At 0:47, Hernandez strikes out the last hitter of the game on what was probably the worst call of them all: a curveball that probably would have hit a right-handed batter. Catcher Charles Johnson is also visibly surprised, as he was clearly going to a knee to throw the ball back to Hernandez when Gregg called strike three.
You have to love Juan Pierre's reaction at 0:07 after catching the final out in the deepest part of Sun Life Stadium (then called Pro Player Stadium). It's not like they won anything. They merely made it to the playoffs.
I think the reaction was deserved, however, because no one had this team on their playoff radar, and the team wasn't really giving anyone a reason to. They were 10 games under .500 during the month of May.
It was an established improbability, but, as the announcer stated in the video above, "A team that so few believed in, believed in themselves."
I mean...just look how nonchalant and business like the 1997 team was when they did the exact same thing six years earlier. A little more memorable since it was their first.
During the 2002 season, Marlins second baseman Luis Castillo established the longest hitting streak by a second baseman, later tied when the Philadelphia Phillies' Chase Utley hit in 35 straight in 2006. Only Jimmy Rollins has had a longer streak (38) during the 2000s.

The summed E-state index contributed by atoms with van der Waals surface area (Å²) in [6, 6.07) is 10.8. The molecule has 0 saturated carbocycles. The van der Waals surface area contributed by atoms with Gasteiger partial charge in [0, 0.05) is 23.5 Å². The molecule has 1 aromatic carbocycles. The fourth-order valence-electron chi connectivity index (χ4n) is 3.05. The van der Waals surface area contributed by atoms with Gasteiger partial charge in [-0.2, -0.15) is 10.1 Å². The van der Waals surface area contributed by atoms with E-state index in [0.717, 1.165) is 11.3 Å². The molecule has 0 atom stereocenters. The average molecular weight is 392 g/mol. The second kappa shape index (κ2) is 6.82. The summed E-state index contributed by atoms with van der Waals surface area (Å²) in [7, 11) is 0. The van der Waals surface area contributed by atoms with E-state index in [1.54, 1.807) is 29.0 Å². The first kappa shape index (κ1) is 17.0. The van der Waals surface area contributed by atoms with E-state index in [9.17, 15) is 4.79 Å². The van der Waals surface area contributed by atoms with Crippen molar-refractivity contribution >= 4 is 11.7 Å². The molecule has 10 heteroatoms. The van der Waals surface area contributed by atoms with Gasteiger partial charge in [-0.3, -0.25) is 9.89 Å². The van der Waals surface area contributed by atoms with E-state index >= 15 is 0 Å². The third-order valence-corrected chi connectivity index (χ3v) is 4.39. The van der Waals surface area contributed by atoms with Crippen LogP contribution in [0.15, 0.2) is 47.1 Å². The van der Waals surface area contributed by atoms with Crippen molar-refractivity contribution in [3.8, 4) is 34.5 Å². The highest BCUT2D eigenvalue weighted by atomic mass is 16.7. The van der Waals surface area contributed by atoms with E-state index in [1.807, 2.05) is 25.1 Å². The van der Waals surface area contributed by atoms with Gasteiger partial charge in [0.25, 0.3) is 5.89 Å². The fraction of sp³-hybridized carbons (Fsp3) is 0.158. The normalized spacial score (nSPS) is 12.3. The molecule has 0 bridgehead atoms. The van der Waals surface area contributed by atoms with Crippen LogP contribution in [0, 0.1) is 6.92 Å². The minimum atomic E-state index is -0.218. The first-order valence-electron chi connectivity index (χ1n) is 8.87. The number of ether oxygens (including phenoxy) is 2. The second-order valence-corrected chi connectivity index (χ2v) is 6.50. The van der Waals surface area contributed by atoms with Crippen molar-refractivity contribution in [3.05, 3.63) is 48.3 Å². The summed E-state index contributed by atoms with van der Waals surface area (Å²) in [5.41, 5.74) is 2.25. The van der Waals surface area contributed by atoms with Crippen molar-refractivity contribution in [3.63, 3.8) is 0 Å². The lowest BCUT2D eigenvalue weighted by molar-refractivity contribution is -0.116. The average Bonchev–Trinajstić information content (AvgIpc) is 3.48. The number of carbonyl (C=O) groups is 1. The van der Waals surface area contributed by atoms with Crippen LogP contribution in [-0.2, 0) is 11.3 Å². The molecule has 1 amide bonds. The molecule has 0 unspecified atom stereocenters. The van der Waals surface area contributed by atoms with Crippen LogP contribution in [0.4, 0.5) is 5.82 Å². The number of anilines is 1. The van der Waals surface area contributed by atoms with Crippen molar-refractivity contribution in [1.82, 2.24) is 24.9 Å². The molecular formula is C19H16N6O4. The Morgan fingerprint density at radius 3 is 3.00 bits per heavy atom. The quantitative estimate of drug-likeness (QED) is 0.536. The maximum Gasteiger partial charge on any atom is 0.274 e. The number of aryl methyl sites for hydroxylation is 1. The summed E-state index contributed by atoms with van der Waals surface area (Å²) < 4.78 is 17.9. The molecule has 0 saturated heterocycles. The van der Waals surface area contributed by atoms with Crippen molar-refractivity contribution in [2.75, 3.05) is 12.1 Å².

He also became the first foreign-born player to have a hit streak of 35 games or more.
Ivan "Pudge" Rodriguez's clutch single in the bottom of the 11th inning in Game 3 of the 2003 NLDS against the San Francisco Giants scored Alex Gonzalez and Juan Pierre to win the game in walk-off fashion.
The moment was a sign of things to come for the Marlins and Pudge.
Just a perfect example of the Marlins' anemic offense this year. Your pitcher throws a no-hitter and you can't scratch a run across.
However, it did result in one of the most unique situations to celebrate a no-hitter.
Henderson Alvarez was standing on deck with two outs and the bases loaded...so essentially he is on deck for no reason other than to be out there (an out ends the inning and anything else ends the game). After a passed ball scored Giancarlo Stanton, Alvarez and the Marlins celebrated the no-no.
Probably one of the few times you will ever see a no-hitter celebrated by a pitcher with a helmet on and a bat in his hands.
Anibal Sanchez was a rookie when he threw the Marlin's fourth no-hitter.
Burnett managed to walk nine hitters during the game, second-most in the live-ball era only behind Jim Maloney's no-no in 1965 that saw 10 free passes. It may not have even been Burnett's best outing of the year, but on that day his defense was in solid form (see video above).
Burnett was able to walk just enough to avoid giving up a hit, but not too many where his pitch count got ridiculous (he ended with 129). After all, it was just his second start of the season.
If not for hitting Marvin Benard in the 8th inning, Kevin Brown would have had himself a perfect game. Still, he walked away with the Marlins' second no-hitter in franchise history.
The game itself was not exciting (the Marlins beat the San Francisco Giants 9-0), but Brown's masterful performance and dominating sinker were worth the price of admission.
The first no-hitter in Marlins' history came in 1996 when Al Leiter threw a gem against the Colorado Rockies. The final was 11-0, and the 30-year-old Leiter would forever hold a place in Marlins' history.
On a related note, hopefully you've noticed who has been catching in three of the five no-hitters: the Marlins' all-time leading catcher (582 games) Charles Johnson.
McKeon shakes hands with Yankees manager Joe Torre at the start of Game 1 of the 2003 World Series.